Updated: 5 days ago
Hyperthermia and Fever
Here is a link to the hyperthermia presentation:
Fever is a natural immune response to harmful and life-threatening infections. Conversely, blocking fever can be deleterious because fever evolved as a defense against infection. Fever works by causing damage to pathogens and infected cells while sparing healthy cells.
Many potential pathogens can survive and function over a wide range of temperatures cooler than their optimum. However, temperatures slightly higher than the optimum can damage infectious species. Some modes of action include proteins, enzymes, membrane lipids, RNA, and DNA. Specifically, hyperthermia disrupts DNA synthesis in the cells of pathogens and "host" cells.
Fever may create equal harm to pathogens and healthy tissue, at least in the short term. However, our tissues have repair and recovery pathways that are part of our physiology. Pathogens do not have this ability. Instead, they depend upon replication to proliferate. When a single cell in our body is destroyed from hyperthermia, disease, or even exercise, it is repaired or replaced. When a single pathogen is destroyed, it loses all ability to sustain and repair. Also, our tissue does not signal an attack response from our immune system, but pathogens do.
In the case of pathogens, if they can "hide" from immunity or hyperthermia, they survive or thrive through replication. But this is seldom the case. Root canals are an example of an area where pathogens can "hide" and then replicate there and spread and replicate elsewhere. Also, hyperthermia-induced artificially rather than through a fever may not globally increase body temperature. In this instance, the pathogen "escapes" the impact of the internal temperature change.
If our tissue is damaged or destroyed by fever/hyperthermia, it will be repaired.
If a pathogen is present, fever or hyperthermia will reduce its population.
Immunity will also reduce pathogen populations.
Pathogens tend to be more susceptible to fever/hyperthermia.
If the pathogen burden is sufficiently reduced, the immune system can control or eliminate it.
According to Scientific American,[i] "Fever is an elevated temperature of the human body that is substantially beyond the normal range. Normal body temperature fluctuates daily from about one degree below 98.6 degrees Fahrenheit to one degree above that number. Lower body temperatures usually occur before dawn; higher temperatures occur in the afternoon."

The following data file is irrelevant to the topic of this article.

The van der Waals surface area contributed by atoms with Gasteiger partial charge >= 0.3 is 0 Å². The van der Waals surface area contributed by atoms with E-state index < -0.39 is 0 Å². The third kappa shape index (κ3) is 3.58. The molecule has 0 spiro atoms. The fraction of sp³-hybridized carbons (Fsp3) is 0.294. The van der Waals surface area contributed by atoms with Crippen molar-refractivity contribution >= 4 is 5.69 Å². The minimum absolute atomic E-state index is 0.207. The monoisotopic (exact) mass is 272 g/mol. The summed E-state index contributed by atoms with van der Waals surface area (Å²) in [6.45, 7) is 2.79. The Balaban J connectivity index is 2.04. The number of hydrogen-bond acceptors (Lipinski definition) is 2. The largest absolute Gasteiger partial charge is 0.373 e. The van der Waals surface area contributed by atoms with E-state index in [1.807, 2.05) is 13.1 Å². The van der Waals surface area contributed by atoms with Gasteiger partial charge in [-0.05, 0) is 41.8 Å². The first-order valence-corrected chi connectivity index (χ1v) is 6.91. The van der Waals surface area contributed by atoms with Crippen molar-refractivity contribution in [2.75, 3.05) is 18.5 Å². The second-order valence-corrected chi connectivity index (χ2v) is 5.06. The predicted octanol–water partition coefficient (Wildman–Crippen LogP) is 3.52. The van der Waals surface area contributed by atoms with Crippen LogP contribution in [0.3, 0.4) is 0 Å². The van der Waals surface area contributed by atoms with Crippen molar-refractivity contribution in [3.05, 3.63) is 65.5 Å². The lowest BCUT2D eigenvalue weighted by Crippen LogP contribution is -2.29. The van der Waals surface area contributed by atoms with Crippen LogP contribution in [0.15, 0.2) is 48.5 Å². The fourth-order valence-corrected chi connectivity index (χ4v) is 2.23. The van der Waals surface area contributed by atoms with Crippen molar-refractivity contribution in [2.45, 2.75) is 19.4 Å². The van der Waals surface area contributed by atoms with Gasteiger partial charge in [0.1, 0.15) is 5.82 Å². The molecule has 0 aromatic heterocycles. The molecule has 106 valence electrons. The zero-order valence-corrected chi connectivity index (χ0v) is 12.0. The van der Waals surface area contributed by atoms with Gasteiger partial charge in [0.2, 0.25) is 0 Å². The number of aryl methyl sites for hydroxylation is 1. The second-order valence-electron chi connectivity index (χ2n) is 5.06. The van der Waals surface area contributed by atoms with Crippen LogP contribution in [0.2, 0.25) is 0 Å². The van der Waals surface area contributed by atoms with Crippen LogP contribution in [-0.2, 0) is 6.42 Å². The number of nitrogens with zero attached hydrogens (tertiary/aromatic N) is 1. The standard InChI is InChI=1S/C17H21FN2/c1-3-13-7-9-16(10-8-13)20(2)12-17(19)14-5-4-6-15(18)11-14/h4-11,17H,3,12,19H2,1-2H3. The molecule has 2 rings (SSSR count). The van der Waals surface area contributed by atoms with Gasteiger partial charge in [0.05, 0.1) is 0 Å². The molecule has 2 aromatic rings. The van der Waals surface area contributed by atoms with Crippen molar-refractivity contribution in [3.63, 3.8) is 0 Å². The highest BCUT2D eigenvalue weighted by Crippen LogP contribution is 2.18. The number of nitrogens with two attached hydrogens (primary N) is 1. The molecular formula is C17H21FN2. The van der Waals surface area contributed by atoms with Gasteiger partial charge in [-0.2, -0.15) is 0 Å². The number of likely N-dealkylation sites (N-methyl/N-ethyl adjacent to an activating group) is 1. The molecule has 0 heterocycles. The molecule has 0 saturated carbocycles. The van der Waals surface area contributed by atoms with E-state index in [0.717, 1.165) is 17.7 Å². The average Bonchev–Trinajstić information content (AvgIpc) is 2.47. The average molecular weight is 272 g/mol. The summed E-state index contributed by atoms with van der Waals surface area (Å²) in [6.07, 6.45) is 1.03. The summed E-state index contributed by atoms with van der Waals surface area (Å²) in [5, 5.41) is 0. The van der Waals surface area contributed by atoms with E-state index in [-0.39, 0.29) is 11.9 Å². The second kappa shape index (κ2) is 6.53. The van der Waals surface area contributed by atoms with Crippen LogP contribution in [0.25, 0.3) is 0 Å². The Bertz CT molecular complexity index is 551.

However, even a slight increase in temperature, especially at nighttime, may indicate a low-grade chronic infection. Night sweats signify a slightly elevated nighttime temperature as this is the time when core body temperature is below the normal value. Chris Wilson, M.D., surgeon lieutenant of the Royal Navy, describes his long journey with Lyme disease in an article titled "my years with Lyme disease."[ii] He stated, "Constant pain, feeling permanently hung over, being unable to stand properly, and soaking erstwhile sleep partners, courtesy of night sweats, did not augur well for relationships."
Tuberculosis (TB) is historically known to cause night sweats. It is an ancient disease that has affected mankind for over 4,000 years.[iii] It is a chronic disease caused by the bacillus Mycobacterium tuberculosis and spreads from person to person through the air. TB usually affects the lungs but can also affect other body parts, such as the brain, intestines, kidneys, or the spine. Symptoms of TB depend on where in the body the TB bacteria are growing. For example, pulmonary TB may cause symptoms such as chronic cough, pain in the chest, hemoptysis, weakness or fatigue, weight loss, fever, and night sweats.
Scientific American further explains that "the hypothalamus, which sits at the base of the brain, acts as the body's thermostat. It is triggered by floating biochemical substances called pyrogens, which flow from sites where the immune system has identified potential trouble to the hypothalamus via the bloodstream. Some pyrogens are produced by body tissue; many pathogens also produce pyrogens. When the hypothalamus detects them, it tells the body to generate and retain more heat, thus producing a fever. Children typically get higher and quicker fevers, reflecting the pyrogens' effects on an inexperienced immune system."
However, this temperature regulation is not what causes our internal temperature to be "normal." Our physiological reactions are what set our internal temperature. The hypothalamus works to regulate our normal temperature. Sweat is most likely the regulatory system initiated by the hypothalamus. Thermoregulation of body temperature is a more complex interplay between physiological reactions. It is a balance between heat production and heat dissipation. Heat is generated or absorbed internally as a byproduct of any metabolic process. Heat absorption is an endothermic process, while exothermic processes cause heat production. The balance between these two reaction types set the core body temperature of approximately 98.7°F